I think that plant based nutrition is on the rise but in the short time we've been doing it, I don't think there's been a seismic shift.
That being said, there are tons of innovators we're really excited about such as Impossible Foods and Beyond Meat that should be able to help us really change the narrative and find a wider range of adopters.
I think that ultimately it will be like the electric/autonomous car movement we're seeing now. It's becoming more mainstream and less stigmatized but there adoption is still a bit slow and a large segment won't want to change at least initially. Hopefully over time we can get the bulk of the population to come around on both as we personally believe that the world would be a better place.
What 'mistruths' about nutrition would you like to help dispel?
Here's a few quick ones:
There's no magic pill - it seems like everyone's looking for the perfect solution that solves all their problems overnight - sorry but it doesn't exist!! Wellness is a lifelong journey and requires a lot of attention and focus.
Working out all the time isn't what's best for you - we want people to find balance
Wellness isn't just physical - wellness is mental and physical
Plants don't have protein - Yes they do!
I could go on and on but hopefully this shows you a few!!!!
What would you say are some of the dietary habits that contribute to negative health outcomes?
That's a big question with no simple answer but I love it!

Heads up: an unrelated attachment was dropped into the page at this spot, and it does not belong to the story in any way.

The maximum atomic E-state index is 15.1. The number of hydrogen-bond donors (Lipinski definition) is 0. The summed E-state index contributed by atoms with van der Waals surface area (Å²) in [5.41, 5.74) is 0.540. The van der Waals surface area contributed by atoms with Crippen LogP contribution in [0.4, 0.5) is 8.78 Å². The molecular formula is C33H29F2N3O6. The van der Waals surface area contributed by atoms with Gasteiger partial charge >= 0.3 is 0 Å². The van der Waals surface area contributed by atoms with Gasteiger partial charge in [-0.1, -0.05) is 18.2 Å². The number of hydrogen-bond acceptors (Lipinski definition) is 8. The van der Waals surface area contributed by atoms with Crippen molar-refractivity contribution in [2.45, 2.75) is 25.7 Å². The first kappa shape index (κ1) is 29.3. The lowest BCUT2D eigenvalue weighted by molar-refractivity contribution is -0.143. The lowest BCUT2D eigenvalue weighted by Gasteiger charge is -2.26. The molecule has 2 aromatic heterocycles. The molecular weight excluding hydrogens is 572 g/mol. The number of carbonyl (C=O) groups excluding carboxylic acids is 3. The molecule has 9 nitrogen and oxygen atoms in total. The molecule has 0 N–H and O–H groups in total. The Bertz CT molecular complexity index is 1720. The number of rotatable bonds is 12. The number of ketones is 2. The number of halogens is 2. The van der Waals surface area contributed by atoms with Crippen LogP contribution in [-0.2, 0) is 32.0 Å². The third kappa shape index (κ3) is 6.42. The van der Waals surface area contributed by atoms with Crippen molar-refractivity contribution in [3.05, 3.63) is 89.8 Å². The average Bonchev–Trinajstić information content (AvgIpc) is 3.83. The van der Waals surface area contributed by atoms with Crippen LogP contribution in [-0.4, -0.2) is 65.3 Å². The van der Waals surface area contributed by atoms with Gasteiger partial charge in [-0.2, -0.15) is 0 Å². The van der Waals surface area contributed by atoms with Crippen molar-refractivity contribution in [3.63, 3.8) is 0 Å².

I honestly think the biggest problem is in processed food and kind of the overall food culture.
We're by no means perfect but I think a cool rule of thumb/strategy is to eat things that you can identify where they came from. So, if you are eating fruits and vegatables from the local farmers market and eating more home-made foods where you know what's going into it, it's a lot easier to be healthy. If you're a meat eater, just knowing where the meat comes from and how it got to your plate is so imporant. If you have an intimicacy and understanding of your food it's so much easier to be healthy.
So, that is probably an inverted answer but if I flip it back to your original question, I would say that the habits of eating processed food, being disconnected from our food system, and cooking cheap and easy food likely have the biggest negative effects on health.
My family is Italian and one of the things I've always loved is the passion, understanding, and time that goes into eating - not only the food but also the idea of sitting and eating and enjoying with friends and family. We're all in such a rush and now we don't really even think about or consider food as fuel but rather just eat to eat. I'm definitely not perfect about this and fall into the same traps/habits as everyone but I think that what I laid out is the solution if we all take time and commit to that lifestyle.